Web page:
Oct 30, 2008

Ten Most Difficult Words to Translate

Sometimes even the finest translators come up against words that defy translation.

Many languages include words that don’t have a simple counterpart in another language.

Here are ten words that are particularly difficult to translate.

From Yagan, the indigenous language of the Tierra del Fuego region of South America. This word has been translated in several ways in English, always implying a wordless yet meaningful look shared by two people who both desire to initiate something but are both reluctant to start.

From Indonesian, meaning a joke so poorly told and so unfunny that one cannot help but laugh.

In both Czech and Slovak language, this word means to call a mobile phone only to have it ring once so that the other person would call back, allowing the caller not to spend money on minutes.

In Japanese, this word refers to a mother who relentlessly pushes her children toward academic achievement.

A Scottish verb meaning to hesitate while introducing someone due to having forgotten his/her name.

From the Inuit, meaning to go outside to check if anyone is coming.

From Brazilian Portuguese, meaning to tenderly run one’s fingers through someone’s hair.

From German, this word literally means “gate-closing panic” and is used to describe the fear of diminishing opportunities as one ages. This word is most frequently applied to women who race the ‘biological clock’ to wed and bear children.

From the Pascuense language of Easter Island, it is the act of taking objects one desires from the house of a friend by gradually borrowing all of them.

From the Tshiluba language spoken in south-eastern Democratic Republic of the Congo, this word has been chosen by numerous translators as the world’s most untranslatable word. Ilunga indicates a person who is ready to forgive any abuse the first time it occurs, to tolerate it the second time, but to neither forgive nor tolerate a third offense.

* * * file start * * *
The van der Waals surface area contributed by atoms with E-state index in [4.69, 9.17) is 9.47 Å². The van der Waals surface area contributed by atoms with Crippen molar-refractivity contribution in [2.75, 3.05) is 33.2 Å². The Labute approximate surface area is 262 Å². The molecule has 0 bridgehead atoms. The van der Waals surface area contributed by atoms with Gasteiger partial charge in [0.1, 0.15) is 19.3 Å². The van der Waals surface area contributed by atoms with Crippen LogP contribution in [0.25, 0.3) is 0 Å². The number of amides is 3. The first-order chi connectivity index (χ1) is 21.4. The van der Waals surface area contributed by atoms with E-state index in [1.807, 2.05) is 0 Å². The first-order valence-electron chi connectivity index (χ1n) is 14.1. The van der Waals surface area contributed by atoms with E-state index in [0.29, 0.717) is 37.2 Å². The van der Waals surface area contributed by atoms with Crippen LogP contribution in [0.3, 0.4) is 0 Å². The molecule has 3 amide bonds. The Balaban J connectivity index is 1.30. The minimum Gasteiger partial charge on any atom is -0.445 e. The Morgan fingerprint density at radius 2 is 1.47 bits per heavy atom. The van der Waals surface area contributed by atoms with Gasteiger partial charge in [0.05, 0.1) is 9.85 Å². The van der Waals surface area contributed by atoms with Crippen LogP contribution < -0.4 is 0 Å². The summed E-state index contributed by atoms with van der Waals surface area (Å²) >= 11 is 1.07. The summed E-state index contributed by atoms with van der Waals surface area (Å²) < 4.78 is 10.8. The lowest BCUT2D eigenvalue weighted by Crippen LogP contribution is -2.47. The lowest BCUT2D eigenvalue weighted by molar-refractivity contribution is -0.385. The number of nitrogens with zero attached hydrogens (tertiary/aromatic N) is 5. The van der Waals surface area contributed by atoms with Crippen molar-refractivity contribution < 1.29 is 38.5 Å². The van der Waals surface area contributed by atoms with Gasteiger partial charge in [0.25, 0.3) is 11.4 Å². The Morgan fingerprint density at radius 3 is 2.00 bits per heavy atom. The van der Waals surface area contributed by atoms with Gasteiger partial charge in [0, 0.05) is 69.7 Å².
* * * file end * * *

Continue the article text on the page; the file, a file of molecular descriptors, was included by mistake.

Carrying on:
Anonymous said...

How about "Duende" (Spanish)

Typical Translations are like this one :" as a fairy- or goblin-like creature in Spanish and Latin American mythology"
Better translations are usually something like " a difficult-to-define phrase in the Spanish arts that connotes emotion and authenticity"

The best translations mention something like " the feeling of flow or oneness while performing music or creating art."

That is why my company is called DuendePhoto.

Anonymous said...


Swedish for the perfect amount/state. Not too compilcated, the right amount of work, the suitable position of a thing. A cup of coffee could be Lagom, when it's within the expected strenght and size, but therefor never said that Lagom equals perfect.

Anonymous said...


Portuguese word meaning the sorrow for someone or someting abscent, the desire to revisit beloved place or a pleasant event in the past.

Albert Herring on 9:12 AM said...

You misunderstand the nature of translation: these are pretty much easy peasy to translate; they just require a bit of circumlocution, as you have done in the definitions. Translation difficulties often involve whole sentences, but when it comes to individually troublesome words, the ones which cause most trouble are those which are vague or have many different overlapping meanings which are not covered by any single word in the target language: good examples would be the Dutch "opnemen" (for which the Van Dale Dutch-English dictionary suggests
-lift (up)
-take on/up/down/out/in
-draw from / out
-measure (up)
-survey (land)
-shoot (film)
-introduce, include, enter, bring in
-drink (in), assimilate
-mop / wipe up
(although of course, it does not cover all meanings of those English words...)

"Get" in English presents the same sort of problems going the other way, even before you start taking into account the phrasal combinations with separate meanings like get up, get into, get off, get off with, get down, get up to...

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